UNM research could help athletes on, off field

Anyone watching how the game is played this year knows the National Football League is taking the potential for brain injuries seriously.

New rules have been enacted to protect players, and at the slightest hint of a concussion players are hustled off the field for tests.

The NFL recently settled a lawsuit for $765 million, primarily to compensate former players and families of deceased players who have suffered cognitive injuries, but $100 million will go for baseline medical exams, research and education.

Meanwhile, the National Collegiate Athletic Association is facing a federal class action lawsuit that claims the association didn’t do enough to warn of concussion risks and prevent, diagnose or treat brain injuries.

Now the University of New Mexico and the Albuquerque-based independent nonprofit Mind Research Network are leading the way in collegiate athletics to learn more about the long-term effects of brain injuries that can occur in contact sports.

The network of scientists world-wide focuses on diagnosing and treating mental illness and brain injuries and specializes in imaging technologies.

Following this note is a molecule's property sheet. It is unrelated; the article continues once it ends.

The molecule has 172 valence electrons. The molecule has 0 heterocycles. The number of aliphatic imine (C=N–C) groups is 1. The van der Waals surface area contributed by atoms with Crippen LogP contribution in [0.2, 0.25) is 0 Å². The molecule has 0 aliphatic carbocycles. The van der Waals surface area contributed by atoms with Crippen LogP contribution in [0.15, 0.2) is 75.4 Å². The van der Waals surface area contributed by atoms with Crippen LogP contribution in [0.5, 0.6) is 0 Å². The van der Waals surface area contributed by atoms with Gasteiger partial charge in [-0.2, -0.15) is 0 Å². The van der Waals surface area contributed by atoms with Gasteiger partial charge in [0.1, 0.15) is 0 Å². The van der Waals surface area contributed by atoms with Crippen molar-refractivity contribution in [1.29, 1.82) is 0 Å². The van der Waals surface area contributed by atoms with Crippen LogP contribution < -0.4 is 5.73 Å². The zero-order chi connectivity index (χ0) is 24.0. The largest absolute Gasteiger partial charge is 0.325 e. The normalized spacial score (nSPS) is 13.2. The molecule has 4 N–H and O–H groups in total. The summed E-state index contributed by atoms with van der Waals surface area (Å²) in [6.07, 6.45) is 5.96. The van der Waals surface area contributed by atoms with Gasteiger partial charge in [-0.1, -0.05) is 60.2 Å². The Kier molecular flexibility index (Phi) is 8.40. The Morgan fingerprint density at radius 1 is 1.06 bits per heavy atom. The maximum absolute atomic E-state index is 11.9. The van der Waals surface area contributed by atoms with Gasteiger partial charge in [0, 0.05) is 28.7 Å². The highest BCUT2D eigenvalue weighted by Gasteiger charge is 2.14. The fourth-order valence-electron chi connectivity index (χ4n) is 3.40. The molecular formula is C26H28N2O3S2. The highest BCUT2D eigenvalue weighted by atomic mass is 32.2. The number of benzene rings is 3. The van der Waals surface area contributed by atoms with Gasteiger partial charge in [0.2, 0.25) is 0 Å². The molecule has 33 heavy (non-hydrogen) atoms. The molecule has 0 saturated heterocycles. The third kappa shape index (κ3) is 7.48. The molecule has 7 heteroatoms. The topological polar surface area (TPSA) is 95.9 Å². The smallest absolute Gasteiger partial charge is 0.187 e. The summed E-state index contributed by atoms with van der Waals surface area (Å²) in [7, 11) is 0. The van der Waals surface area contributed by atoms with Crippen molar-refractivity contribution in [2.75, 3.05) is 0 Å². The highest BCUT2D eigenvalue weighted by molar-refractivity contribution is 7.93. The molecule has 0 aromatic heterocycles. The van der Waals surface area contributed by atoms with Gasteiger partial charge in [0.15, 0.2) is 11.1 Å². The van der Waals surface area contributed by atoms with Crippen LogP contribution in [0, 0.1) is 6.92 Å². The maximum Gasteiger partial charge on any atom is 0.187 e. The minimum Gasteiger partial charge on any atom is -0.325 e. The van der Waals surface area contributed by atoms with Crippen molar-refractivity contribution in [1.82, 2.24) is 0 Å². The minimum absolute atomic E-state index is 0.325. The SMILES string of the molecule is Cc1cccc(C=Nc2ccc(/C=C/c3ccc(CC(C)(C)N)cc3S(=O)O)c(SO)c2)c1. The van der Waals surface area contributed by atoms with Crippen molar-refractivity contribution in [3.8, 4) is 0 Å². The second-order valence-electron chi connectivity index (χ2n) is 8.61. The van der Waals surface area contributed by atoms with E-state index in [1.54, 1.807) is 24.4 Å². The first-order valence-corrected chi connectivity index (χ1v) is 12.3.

The project, Brain Safe, will give more than 200 Lobo athletes MRI brain scans, which will be compared with scans taken later and after head injuries.

The ultimate goal is to lessen the impact of concussions. UNM’s participation is estimated to cost the university $500,000 annually for three years.

University President Bob Frank says the cutting edge effort “could be a game changer.”

If so, this will be an excellent example of how scientific collaboration can make a real difference in the game of life, both on and off the field.


— Albuquerque Journal

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